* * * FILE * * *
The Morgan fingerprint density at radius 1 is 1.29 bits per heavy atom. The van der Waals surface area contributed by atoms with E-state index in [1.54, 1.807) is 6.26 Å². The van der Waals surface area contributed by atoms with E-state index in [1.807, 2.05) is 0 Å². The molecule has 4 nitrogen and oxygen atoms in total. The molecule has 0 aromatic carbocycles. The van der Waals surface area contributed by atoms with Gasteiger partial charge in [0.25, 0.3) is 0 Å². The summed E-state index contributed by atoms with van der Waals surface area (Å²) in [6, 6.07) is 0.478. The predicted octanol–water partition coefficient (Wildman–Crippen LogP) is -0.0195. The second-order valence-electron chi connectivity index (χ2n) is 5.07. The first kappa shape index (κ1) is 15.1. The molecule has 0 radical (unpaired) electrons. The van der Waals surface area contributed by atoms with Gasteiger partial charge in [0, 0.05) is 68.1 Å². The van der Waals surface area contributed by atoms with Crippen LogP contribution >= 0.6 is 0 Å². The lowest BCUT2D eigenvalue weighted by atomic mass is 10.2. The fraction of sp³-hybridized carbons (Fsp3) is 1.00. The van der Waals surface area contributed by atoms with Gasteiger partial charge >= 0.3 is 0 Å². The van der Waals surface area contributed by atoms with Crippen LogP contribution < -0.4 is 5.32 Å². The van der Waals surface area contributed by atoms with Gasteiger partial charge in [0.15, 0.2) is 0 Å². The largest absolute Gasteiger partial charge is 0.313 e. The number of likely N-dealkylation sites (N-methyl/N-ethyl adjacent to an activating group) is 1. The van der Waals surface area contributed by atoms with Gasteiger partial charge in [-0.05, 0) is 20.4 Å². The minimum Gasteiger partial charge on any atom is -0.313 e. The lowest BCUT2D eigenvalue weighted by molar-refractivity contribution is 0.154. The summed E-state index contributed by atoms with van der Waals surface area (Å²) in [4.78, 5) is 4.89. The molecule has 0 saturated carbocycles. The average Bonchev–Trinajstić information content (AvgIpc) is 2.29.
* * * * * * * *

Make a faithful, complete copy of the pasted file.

The Morgan fingerprint density at radius 1 is 1.29 bits per heavy atom. The van der Waals surface area contributed by atoms with E-state index in [1.54, 1.807) is 6.26 Å². The van der Waals surface area contributed by atoms with E-state index in [1.807, 2.05) is 0 Å². The molecule has 4 nitrogen and oxygen atoms in total. The molecule has 0 aromatic carbocycles. The van der Waals surface area contributed by atoms with Gasteiger partial charge in [0.25, 0.3) is 0 Å². The summed E-state index contributed by atoms with van der Waals surface area (Å²) in [6, 6.07) is 0.478. The predicted octanol–water partition coefficient (Wildman–Crippen LogP) is -0.0195. The second-order valence-electron chi connectivity index (χ2n) is 5.07. The first kappa shape index (κ1) is 15.1. The molecule has 0 radical (unpaired) electrons. The van der Waals surface area contributed by atoms with Gasteiger partial charge in [0, 0.05) is 68.1 Å². The van der Waals surface area contributed by atoms with Crippen LogP contribution >= 0.6 is 0 Å². The lowest BCUT2D eigenvalue weighted by atomic mass is 10.2. The fraction of sp³-hybridized carbons (Fsp3) is 1.00. The van der Waals surface area contributed by atoms with Gasteiger partial charge >= 0.3 is 0 Å². The van der Waals surface area contributed by atoms with Crippen LogP contribution < -0.4 is 5.32 Å². The van der Waals surface area contributed by atoms with Gasteiger partial charge in [0.15, 0.2) is 0 Å². The largest absolute Gasteiger partial charge is 0.313 e. The number of likely N-dealkylation sites (N-methyl/N-ethyl adjacent to an activating group) is 1. The van der Waals surface area contributed by atoms with Gasteiger partial charge in [-0.05, 0) is 20.4 Å². The minimum Gasteiger partial charge on any atom is -0.313 e. The lowest BCUT2D eigenvalue weighted by molar-refractivity contribution is 0.154. The summed E-state index contributed by atoms with van der Waals surface area (Å²) in [4.78, 5) is 4.89. The molecule has 0 saturated carbocycles. The average Bonchev–Trinajstić information content (AvgIpc) is 2.29.